To restore the connection, new links must be formed between landscape architecture and public health, rooted in current health issues. While the public health community has had success in treating diseases, new health problems require the intervention of landscape architects: “Today millions of people on the planet, especially in the rapidly growing cities of the developing world, endure living conditions much worse than what Olmsted witnessed in Lower Manhattan, and almost a billion lack easy access to clean water. We confront as well — perhaps for the first time in history — the public health challenges of prosperity. We now identify diseases like cancer, heart failure, diabetes, emphysema and even obesity as “lifestyle diseases,” resulting from individual and social behaviors, from personal choices and cultural patterns; indeed the Centers for Disease Control have been studying “urban sprawl and public health” for several years now. We understand the problem: the increasingly sedentary, high-calorie lifestyle that’s become common in wealthier countries has made obesity an epidemic, with all of the attendant malignancies and infarctions that come with it. Here, the causes lie even closer, no farther than the car-dominated cities we build, and the corn-syrup-laced beverages and high-fat foods we produce and market so aggressively.”

Moving forward, Fisher says landscape architects must follow Olmsted’s example and write and speak out on these issues. “In an era of great change, such as ours, we need to adapt the methods Olmsted used in another turbulent time: defining the discourse, identifying the problems, and proposing the strategies and policies needed to resolve them. Some of that can happen through design, but nothing can replace the power of persuasive writing and speaking. We need more often to put aside the mouse, and take to the keyboard.”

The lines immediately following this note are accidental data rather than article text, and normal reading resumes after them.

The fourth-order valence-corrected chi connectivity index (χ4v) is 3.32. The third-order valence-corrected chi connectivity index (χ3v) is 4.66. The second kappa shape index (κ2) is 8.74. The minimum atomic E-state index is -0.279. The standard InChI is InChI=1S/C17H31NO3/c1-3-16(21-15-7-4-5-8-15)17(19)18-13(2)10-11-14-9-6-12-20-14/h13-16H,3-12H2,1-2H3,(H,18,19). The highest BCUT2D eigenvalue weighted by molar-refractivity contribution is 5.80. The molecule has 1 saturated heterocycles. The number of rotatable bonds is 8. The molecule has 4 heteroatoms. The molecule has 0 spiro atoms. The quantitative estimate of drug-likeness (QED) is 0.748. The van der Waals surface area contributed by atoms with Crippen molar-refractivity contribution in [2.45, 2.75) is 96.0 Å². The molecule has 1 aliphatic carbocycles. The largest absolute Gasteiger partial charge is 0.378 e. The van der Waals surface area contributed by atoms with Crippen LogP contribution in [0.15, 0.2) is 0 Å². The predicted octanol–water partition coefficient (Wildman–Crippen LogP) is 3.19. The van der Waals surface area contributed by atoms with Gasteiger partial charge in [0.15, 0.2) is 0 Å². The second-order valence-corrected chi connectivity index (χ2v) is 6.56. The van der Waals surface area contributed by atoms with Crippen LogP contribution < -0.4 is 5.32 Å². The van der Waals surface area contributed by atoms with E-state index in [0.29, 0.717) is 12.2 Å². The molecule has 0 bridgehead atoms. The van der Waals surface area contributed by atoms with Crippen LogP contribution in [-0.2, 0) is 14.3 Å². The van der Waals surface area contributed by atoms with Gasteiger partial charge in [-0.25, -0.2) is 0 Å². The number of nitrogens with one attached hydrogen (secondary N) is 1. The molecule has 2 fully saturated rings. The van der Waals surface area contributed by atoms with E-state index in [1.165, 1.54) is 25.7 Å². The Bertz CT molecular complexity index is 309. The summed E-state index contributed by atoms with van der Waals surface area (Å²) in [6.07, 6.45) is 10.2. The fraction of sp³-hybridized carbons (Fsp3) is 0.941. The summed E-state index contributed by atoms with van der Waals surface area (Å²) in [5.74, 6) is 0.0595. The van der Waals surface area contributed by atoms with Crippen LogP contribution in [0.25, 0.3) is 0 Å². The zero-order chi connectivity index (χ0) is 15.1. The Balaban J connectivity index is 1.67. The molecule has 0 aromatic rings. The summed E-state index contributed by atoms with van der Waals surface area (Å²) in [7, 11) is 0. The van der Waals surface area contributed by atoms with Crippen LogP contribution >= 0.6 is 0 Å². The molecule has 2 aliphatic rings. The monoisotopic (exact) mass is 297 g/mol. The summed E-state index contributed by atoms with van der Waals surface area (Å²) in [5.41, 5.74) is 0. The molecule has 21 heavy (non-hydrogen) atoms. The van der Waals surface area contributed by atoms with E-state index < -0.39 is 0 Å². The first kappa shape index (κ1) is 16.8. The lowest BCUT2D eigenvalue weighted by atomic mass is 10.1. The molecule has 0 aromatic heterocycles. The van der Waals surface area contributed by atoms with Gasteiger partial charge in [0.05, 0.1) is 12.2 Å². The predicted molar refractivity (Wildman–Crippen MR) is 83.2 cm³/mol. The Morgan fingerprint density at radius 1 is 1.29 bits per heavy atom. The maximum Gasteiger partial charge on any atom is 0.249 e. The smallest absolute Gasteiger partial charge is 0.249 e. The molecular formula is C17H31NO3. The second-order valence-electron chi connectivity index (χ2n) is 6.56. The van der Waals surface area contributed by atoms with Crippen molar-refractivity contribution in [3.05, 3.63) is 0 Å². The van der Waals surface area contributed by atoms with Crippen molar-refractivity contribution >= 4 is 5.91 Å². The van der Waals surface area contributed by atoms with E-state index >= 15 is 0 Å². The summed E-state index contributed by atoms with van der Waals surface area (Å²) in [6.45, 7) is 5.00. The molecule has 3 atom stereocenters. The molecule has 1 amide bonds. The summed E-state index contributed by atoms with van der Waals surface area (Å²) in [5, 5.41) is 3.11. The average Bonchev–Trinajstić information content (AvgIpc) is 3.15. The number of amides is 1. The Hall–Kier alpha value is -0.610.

Secondly, like Olmsted, today’s landscape architects must partner with a wider range of design disciplines. “The causes of homegrown lifestyle diseases and of global pandemics are complex and interwoven; it will take many disciplines, working together, to devise solutions. And of course Olmsted’s example suggests that the landscape architect can function not only as an expert in how we inhabit and steward the land, but also as a manager of diverse teams of people. Olmsted knew something about sanitation — but just as important, he knew how to organize and operate a complex commission and oversee the work of a large multidisciplinary staff. This may in fact be among the more important skills landscape architects can offer today, as the field studies how settlement patterns, transportation modes, water quality, etc., relate to the ramifying problems of public health in an urbanizing world.”

Lastly, Fisher argues landscape architects must fight for those facing disease. “It will take professionalism and political will, but the price of ignoring our contemporary public health crises — pandemics that will endanger billions, chronic diseases that damage lives and by extension the whole society — will be steep, and we will all pay it.”

Image credit: Ocean Parkway Bicycle Path designed by Olmsted and Vaux, 1894 /New York City Department of Parks and Recreation, Places